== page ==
Country Music News

By United Press International
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(June 20)


T. Texas Tyler born (1916) in Mena, Ark.

Chet Atkins born (1924) in Luttrell, Tenn.

Whitey Ford, "The Duke of Paducah," died at age 85 in Nashville, Tenn. (1986)



Some country music fans like fiddles, some like banjos, and some like the thump of the bass. But the guitar is the core of country music and Jack Ingram has lots of them on his new album "Electric" released earlier this month.

Ingram says he is trying to recreate the raw energy of his live performances with the album. He has enlisted Richard Bennett, Bob Britt, Kenny Greenberg, David Grissom and Jay Joyce, known around Nashville as some of the liveliest guitarists going.

"I wanted to create a space for the guitars on this record so I could let them speak for me," Ingram tells "I chose guitar players carefully. I wanted people to hear the guitars; I wanted them to be a part of my voice."


He says he and producers Frank Liddell and Mike McCarthy wanted to bring the performance to the point where the whole world is shut out and there's nothing else but the music and the audience.

"You know how when you're in that part of a relationship at the front, and it's intense, and when you're with them, there's nothing else going on in the whole world?" Ingram says. "The loudest that I can get and the quietest I can get is in that same place. It's like that moment in the middle of the night when no one else is awake."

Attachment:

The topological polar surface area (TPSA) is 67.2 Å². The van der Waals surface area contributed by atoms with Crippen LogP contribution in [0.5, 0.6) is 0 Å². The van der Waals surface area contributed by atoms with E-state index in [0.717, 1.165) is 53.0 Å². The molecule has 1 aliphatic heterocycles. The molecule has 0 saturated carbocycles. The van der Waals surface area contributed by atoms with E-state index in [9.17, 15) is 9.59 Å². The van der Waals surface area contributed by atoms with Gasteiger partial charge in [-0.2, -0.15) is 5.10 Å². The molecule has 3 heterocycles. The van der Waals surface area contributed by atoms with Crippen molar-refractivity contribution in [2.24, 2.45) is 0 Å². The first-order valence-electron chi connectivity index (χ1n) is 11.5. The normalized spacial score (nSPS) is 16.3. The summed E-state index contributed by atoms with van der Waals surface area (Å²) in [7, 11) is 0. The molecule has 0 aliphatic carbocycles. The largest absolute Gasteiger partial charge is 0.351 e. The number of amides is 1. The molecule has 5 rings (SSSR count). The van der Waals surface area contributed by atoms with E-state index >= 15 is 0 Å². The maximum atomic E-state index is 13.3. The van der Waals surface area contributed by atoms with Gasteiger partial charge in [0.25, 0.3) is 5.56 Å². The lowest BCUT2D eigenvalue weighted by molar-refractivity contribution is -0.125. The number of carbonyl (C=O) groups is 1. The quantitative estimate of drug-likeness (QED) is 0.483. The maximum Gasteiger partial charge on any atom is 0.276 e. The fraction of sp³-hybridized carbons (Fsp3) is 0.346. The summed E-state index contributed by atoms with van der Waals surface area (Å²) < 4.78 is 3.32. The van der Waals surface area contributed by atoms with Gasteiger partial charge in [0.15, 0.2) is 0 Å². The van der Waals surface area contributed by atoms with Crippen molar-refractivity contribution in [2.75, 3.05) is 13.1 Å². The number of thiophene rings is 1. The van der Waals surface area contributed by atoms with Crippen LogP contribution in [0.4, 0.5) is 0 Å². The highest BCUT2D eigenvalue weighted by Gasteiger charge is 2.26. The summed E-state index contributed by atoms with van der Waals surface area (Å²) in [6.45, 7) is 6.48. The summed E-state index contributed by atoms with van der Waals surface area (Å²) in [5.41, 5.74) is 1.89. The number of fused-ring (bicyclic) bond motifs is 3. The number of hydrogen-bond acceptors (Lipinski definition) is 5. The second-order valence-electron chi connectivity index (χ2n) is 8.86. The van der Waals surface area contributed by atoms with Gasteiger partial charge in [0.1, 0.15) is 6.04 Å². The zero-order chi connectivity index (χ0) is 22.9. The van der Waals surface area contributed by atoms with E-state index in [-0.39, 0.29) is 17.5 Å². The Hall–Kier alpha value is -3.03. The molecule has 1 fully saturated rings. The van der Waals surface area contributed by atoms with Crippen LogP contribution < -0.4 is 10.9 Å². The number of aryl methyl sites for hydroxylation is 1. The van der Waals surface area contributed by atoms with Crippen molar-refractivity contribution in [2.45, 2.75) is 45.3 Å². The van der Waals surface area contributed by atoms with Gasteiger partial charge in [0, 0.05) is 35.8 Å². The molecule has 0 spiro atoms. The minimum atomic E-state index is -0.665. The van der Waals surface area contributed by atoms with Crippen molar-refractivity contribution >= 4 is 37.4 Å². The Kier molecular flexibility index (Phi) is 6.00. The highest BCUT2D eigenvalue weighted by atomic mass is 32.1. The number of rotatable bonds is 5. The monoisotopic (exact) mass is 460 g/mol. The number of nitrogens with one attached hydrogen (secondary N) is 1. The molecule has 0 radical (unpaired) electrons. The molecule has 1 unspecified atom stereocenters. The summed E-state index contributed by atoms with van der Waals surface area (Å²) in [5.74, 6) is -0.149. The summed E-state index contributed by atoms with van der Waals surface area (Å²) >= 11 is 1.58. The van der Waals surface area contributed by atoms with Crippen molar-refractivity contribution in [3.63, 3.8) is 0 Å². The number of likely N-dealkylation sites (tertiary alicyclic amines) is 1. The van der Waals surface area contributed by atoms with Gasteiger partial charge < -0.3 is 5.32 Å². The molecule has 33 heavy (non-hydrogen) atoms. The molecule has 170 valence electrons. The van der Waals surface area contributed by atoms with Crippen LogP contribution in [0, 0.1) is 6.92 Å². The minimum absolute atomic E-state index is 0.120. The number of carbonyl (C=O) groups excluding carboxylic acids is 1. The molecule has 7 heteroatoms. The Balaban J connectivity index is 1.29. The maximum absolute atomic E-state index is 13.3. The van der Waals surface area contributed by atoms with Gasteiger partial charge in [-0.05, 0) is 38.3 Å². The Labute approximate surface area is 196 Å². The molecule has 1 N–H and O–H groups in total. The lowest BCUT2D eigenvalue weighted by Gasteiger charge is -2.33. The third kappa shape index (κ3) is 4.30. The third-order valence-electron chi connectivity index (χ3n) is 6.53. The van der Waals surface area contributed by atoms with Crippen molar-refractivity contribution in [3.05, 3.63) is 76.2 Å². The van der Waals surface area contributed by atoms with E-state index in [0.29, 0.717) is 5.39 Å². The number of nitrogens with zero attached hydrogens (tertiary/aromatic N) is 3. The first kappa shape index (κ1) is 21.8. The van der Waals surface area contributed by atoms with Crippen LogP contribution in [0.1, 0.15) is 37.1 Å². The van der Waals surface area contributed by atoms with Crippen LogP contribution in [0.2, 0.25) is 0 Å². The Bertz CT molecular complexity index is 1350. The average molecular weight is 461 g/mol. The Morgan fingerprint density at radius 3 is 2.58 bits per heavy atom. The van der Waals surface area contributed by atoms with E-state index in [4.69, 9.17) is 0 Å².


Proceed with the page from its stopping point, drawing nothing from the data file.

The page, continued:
The 31-year-old Dallas resident says he's not out to be the next big act in country music.

"As far as wanting it all right now, I do, but I'm not going to let my music suffer for that," Ingram told CMT.

"I want to be as big as my music will make me. I don't plan on playing the fair circuit. I don't see me stepping into some pre-blazed path where you have a Top 10 hit, then you get $15,000 gigs all summer long at fairs across the country."

"I want to play places where I've driven to town to play for these people, whether it's 500 or 20,000. These people have come to find me and paid their money to see me play, and we speak to each other. That's why my live shows are what they are, because all have chosen to be here; we're all paying a price. That's when you've created something that's lasting," Ingram said.



Nickel Creek will release a new album, "This Side," in August on Sugar Hill Records. Chris Thile, Sara Watkins and Sean Watkins recorded their self-titled debut three years ago. "Nickel Creek" has sold over 600,000 copies and spawned three videos popular on CMT. Alison Krauss produced both collections. All in their early 20s, the members of the group say they are "a conglomeration of everything we listen to."


Hank Williams Jr. has a few words about his playing on ABC's coming July Fourth special "In Search of America: A July 4th Musical Celebration." Williams was invited to play after show host Peter Jennings nixed Toby Keith because of the salty language on his latest hit "Courtesy of the Red, White and Blue (The Angry American)." Said Williams: "Toby Keith has something to say -- and said it damn well with his current music. Man ... who can argue with success ... the single's screamin' up the charts, so obviously a big chunk of America is buying what he's saying. As far as replacing him on ABC ... Hell, that's what makes it America, baby."


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